The Press Newspaper
Despite a sluggish recession across the nation, Oregon has seen some investment in the local economy in the last 12 months.
Gary Thompson, executive director of the Oregon Economic Development Foundation, said the city has seen new retail, the construction and opening of a new BP-Husky quality assurance laboratory, and more business inquiries about industrial development.
BP-Husky built the quality assurance laboratory at DuPont and Cedar Point roads to replace a former lab that was antiquated, said Thompson. “It was built by local employees and opened on October 26,” he said.
The lab, which tests fuel, took 12 months to build.
“It’s a very beautiful place,” he said.
The Ohio Environmental Protection Agency has released draft rule revisions for water quality goals for waterways in eight of the state’s 23 drainage basins, including the Portage River basin.
To meet goals outlined in the federal Clean Water Act for attaining suitable conditions for fishing and swimming, the Ohio EPA periodically updates the water quality standards to reflect current scientific data. The agency is basing its proposed rule changes on sampling conducted from 2007 through last year.
The on-going monitoring schedule includes surveys of the chemical, physical, and biological characteristics of the water bodies to determine the present condition and appropriate uses.
Other basins covered by the proposed revisions, include those spanning the Sandusky, Grand, Huron, Great Miami, Muskingum, and Mahoning rivers and Mill Creek.
By Spring, expect a three-year-old demonstration garden of native plants at Lutheran Homes Assisted Living to begin attracting butterflies, songbirds, and hummingbirds.
The garden is also helping clean the area’s water supply.
“It really looked good this year. It takes a while for a native garden to get established,” said Sue Horvath, chairperson of the Ducks and Otter Creek Partnership.
“All the plants are native. They have deep roots,” Horvath continued. “One of the neatest things about native plants is they don’t require fertilizer or irrigation so that when you put them in you are not going to have to do things to keep those plants going that will endanger the wetlands. All the native plants are of great benefit to our water supply.”
Oregon City Council last Monday approved a 30-year Tax Increment Financing (TIF) agreement with BP-Husky Refining.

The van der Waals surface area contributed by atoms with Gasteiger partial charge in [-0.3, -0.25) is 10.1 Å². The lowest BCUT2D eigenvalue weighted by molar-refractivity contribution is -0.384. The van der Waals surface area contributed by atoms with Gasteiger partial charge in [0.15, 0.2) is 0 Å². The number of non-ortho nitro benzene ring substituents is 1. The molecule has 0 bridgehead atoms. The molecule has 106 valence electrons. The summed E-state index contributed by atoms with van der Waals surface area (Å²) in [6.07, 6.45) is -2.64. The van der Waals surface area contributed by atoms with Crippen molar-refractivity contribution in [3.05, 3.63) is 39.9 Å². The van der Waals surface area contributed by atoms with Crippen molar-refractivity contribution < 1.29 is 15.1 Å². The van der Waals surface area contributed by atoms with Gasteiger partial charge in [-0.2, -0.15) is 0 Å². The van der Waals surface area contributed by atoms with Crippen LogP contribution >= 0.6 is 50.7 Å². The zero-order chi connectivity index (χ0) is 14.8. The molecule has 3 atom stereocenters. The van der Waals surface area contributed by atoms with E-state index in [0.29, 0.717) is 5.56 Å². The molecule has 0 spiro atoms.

The joint agreement would exempt real property taxation of BP, and allow the city to finance infrastructure projects, including the relocation of Cedar Point Road to the south between Otter Creek and Wynn roads, estimated to cost between $10 million and $20 million, and improvements to the Amolsch-Driftmeyer Ditch, estimated to cost $5 million.
According to the agreement, taxes attributable to increased property values at BP would be set aside in a fund to finance public improvements within the boundaries of the TIF zone. So instead of BP paying taxes on increased property value, the money would go into a fund associated with the TIF that would help pay for the public improvements. There would be development agreements between the city and BP to proceed on the projects.
“The development agreement spells out how Oregon and BP will work together over time on the common projects - what are the things the city needs to do for the broader city interests, and what are the things that are just BP interests,” Administrator Mike Beazley said after the meeting. “And we divide those up and make sure we get it done right.”
Members of Oregon City Council last Monday asked the city to look into the possibility of using Wynn Elementary School as a senior center.
The Oregon school board recently announced that the school would be closing due to budgetary constraints following the defeat of an operation levy last month.
Council members Dennis Walendzak and Sandy Bihn asked Mayor Mike Seferian to look into the feasibility of using the school for a senior center.
The city in the last several years has been looking at options for a new senior center. The current facility, the James Hancock Center on Bay Shore Road, is deemed too small and inadequate for the growing senior population in the city.
“I know it’s kind of out there a little bit,” said Walendzak in proposing the idea at a committee of the whole meeting last Monday, “but I asked them to look at the potential of using that facility.”